The horizontal support assemblies 5 and 6 support a table top 10 and optional top 10 a or other suitable patient support structure such as, for example, open frames, slings or bolsters or combinations thereof. A top 10 suitable for surgery is depicted in FIGS. 14 to include a patient body support board 92 coupled with first and second patient leg support boards 93 and 94 by a pair of lockable universal or polyaxial joint assemblies 95 and a dependent pillow support structure 96. FIGS. 8 and 9 depict an optional second support board 92 a of open frame construction.

The body board 92 is of unitary construction and is sized to support the head and body of a patient except for the legs. The body board 92 includes an elongate rectangular outboard bracket-engaging section 100 having a dovetail tenon 101 sized for snug sliding reception within the dovetail mortise 80 in the bracket arm channel 75 (FIG. 12). The bracket-engaging section 100 is joined to a generally rectangular center section 102 having four slightly relieved corners (FIG. 1). An elongate perineal section or leg 103 projects from the inboard end of the center section 102 and an upright perineal post 104 is removably mounted adjacent the inboard end of the perineal leg 103. The perineal post 104 is preferably constructed of a radiolucent material to permit imaging. The post 104 may have a generally cylindrical configuration as depicted, or it may be constructed in any other suitable shape for supporting engagement with the perineal region of a patient.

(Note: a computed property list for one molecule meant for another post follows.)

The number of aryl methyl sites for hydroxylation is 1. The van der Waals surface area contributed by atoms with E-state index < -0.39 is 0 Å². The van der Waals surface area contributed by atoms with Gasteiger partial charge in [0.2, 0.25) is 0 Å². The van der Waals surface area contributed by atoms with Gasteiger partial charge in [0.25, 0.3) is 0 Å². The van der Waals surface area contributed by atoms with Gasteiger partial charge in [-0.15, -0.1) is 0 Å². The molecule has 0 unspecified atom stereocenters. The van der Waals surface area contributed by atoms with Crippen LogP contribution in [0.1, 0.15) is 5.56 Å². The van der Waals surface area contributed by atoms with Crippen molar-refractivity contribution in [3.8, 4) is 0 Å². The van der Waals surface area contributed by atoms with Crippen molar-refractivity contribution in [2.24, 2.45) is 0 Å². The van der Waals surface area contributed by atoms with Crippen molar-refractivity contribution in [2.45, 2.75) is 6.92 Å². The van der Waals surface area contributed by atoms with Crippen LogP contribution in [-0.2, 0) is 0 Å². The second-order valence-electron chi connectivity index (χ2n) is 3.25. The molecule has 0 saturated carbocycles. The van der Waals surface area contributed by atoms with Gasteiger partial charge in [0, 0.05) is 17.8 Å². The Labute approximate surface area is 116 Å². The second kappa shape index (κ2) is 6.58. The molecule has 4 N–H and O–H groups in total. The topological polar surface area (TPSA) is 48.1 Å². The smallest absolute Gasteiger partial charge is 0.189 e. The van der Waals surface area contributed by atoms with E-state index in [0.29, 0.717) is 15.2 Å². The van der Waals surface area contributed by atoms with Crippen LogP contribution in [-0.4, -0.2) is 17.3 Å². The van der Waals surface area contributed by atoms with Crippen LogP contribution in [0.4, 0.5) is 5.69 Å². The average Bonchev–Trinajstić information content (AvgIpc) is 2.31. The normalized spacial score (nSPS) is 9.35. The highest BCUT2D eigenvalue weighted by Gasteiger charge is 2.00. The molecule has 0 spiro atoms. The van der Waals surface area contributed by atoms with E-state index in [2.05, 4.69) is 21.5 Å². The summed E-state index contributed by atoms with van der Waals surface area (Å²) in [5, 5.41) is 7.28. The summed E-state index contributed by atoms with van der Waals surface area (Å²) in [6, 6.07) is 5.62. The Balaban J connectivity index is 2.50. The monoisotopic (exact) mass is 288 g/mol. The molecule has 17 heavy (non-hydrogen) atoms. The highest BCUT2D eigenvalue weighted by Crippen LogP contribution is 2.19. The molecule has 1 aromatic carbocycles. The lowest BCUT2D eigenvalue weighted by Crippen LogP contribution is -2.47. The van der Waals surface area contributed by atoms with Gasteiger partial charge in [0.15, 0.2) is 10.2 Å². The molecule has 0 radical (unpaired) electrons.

As shown in FIG. 5, the body board center section 102 may serve as a stage for attachment of certain optional and removable accessories. For example, a pivoting padded arm board having strap-type restraints 106 may be employed for lateral positioning of the patient's arm. A cross arm support structure 110 including an elevated arm board 111 may be employed for raised, spaced positioning of the patient's arm with respect to the body.

The first and second patient leg boards 93 and 94 are rotatably attached to the body board center section 102 in spaced relation to the perineal leg 103 by first and second polyaxial joint assemblies 95. The leg boards 93 and 94 each have a generally elongate rectangular configuration with relieved corners. The outboard ends each include a bracket-engaging section 112 having a dovetail tenon 113 for reception within the dovetail mortise 80 in the bracket arm channel 75. The inboard end of the foot end bracket arm 52 and each of the bracket-engaging sections 112 are vertically apertured to receive a pair of spaced removable pins 114 for securing the leg boards 93 and 94 in place (FIG. 1).